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On the Model of Computation: Counterpoint: Parallel Programming Wall and Multicore Software Spiral: Denial Hence Crisis

By Uzi Vishkin

Communications of the ACM, Vol. 65 No. 9, Pages 32-34

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Background. the software spiral (SWS) for single CPU cores and the RAM algorithmic model. Andy Grove (Intel's business leader until 2004) termed "software spiral" the exceptionally resilient business model behind general-purpose CPUs. Application software is the defining component of SWS: Code written once could yet benefit from performance scaling of later CPU generations. SWS is comprised of several abstraction levels. The random access machine, or model (RAM) is most relevant for the current Counterpoint Viewpoint (CPV): each serial step of an algorithm features a basic operation taking unit time ("uniform cost" criterion). The RAM has long been the gold standard for algorithms and data structures. Salient aspects of the RAM included: its simplicity; importing from mathematics its own gold standard: mathematical induction for describing algorithms (or their imperative programming code) and proving their correctness; and good enough support by computer systems based on the von Neumann architecture. Other abstraction levels and means included a variety of benchmark suits guiding balanced performance over a range of tasks, software compatibility, object or binary code compatibility, operating systems, and a variety of standards, for example, Figure 1.8 on functional requirements in Hennesey and Patterson.5 The single core CPU business became synonym with making every effort to advancing architectures and optimizing compilers for keeping this SWS on track, making it, as well as the RAM, so resilient, and clear role models for the road ahead.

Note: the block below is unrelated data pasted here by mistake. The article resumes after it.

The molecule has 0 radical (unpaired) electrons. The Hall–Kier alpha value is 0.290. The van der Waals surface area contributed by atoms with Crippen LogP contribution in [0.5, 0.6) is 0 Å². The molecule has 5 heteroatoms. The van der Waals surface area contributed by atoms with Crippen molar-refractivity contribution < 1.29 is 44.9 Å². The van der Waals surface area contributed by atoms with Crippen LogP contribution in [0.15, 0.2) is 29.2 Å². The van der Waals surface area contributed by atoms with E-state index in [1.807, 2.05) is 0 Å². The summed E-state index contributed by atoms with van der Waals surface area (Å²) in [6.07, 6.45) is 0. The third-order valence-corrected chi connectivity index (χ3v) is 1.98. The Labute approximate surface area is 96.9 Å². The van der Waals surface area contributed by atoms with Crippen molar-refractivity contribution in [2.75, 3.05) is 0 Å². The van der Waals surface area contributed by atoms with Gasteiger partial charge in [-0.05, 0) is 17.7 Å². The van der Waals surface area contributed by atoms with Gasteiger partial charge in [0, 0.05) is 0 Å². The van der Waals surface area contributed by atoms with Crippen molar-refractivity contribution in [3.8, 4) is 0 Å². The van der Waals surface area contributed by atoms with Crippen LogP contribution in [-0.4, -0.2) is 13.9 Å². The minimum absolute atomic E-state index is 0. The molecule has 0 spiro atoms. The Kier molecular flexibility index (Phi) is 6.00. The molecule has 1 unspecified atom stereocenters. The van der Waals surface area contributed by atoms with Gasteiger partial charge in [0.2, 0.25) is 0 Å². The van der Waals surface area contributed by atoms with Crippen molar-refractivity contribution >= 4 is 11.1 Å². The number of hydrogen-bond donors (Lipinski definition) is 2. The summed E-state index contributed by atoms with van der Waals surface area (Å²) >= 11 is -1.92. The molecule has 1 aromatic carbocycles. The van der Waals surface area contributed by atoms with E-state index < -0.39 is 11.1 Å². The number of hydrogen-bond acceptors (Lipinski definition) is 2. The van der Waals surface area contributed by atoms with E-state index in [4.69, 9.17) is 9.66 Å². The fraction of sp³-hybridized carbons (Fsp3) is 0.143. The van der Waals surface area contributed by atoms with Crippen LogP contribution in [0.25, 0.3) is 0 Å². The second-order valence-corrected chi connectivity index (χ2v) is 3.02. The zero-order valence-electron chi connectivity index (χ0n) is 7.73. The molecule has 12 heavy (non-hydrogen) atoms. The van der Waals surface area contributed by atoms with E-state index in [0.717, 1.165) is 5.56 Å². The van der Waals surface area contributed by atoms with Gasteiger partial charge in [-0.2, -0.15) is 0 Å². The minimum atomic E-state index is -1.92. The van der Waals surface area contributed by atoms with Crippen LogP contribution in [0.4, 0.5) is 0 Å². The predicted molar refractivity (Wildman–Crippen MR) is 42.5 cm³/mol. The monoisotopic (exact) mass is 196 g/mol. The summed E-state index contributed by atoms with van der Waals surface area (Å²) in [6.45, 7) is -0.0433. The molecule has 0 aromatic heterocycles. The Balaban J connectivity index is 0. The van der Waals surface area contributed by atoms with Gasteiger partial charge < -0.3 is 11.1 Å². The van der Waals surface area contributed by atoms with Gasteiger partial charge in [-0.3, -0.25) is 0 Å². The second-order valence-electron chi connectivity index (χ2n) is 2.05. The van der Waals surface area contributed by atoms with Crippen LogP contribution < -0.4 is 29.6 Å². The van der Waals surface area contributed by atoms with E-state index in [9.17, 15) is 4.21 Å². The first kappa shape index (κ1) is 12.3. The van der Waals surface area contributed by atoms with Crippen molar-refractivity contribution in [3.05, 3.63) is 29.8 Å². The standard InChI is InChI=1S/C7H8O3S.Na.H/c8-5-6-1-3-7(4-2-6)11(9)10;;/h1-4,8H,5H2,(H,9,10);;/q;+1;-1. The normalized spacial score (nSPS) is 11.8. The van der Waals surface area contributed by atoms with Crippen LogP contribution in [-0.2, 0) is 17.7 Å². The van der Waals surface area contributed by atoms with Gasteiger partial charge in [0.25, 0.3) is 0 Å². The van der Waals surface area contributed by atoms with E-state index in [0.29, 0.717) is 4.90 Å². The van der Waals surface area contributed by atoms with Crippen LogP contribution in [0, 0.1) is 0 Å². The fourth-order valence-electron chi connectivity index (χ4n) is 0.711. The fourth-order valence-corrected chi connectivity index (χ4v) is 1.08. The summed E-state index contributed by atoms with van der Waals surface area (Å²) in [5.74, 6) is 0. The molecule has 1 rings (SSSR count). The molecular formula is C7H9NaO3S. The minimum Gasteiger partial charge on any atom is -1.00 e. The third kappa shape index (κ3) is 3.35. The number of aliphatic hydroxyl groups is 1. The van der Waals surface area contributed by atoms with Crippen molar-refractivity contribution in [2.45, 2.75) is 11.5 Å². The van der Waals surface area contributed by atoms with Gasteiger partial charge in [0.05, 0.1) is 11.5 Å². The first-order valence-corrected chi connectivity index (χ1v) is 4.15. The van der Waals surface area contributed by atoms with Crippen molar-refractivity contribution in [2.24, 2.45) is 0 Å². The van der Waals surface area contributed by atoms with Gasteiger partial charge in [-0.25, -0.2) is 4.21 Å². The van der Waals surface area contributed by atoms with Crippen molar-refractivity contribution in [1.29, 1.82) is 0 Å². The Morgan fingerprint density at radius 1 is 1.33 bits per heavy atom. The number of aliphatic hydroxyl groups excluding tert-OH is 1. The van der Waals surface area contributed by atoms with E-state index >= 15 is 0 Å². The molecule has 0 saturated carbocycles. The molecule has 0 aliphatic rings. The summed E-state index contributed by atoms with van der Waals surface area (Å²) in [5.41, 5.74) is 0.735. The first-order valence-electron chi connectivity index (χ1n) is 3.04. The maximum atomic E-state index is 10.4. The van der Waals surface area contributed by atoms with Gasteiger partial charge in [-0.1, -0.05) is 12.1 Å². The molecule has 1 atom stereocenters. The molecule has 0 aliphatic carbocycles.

There Is More to a Lead Model of Computation Than Specialized Efficiencies. The Point Viewpoint (PV) makes a strong case for optimizations based on quantifiable costs at the hardware level. This CPV concurs with applying the PECM model of computation the PV proposes to specialized routines whose use in workloads merits it, as well as to accelerators. However, the foremost problem of today's multicore parallelism is dearth of programmers, since programming such systems is simply too difficult. Imposing the PECM implied optimizations on programmers is unlikely to bring programmers back, thus qualifying its applicability. I am also not aware of demonstrated success of PECM for general-purpose programming. Using computer architecture lingo, the upshot of the current paragraph is that architects of manycore platforms must recognize not only the so-called "memory wall" and "energy wall," but also a "parallel programming wall."


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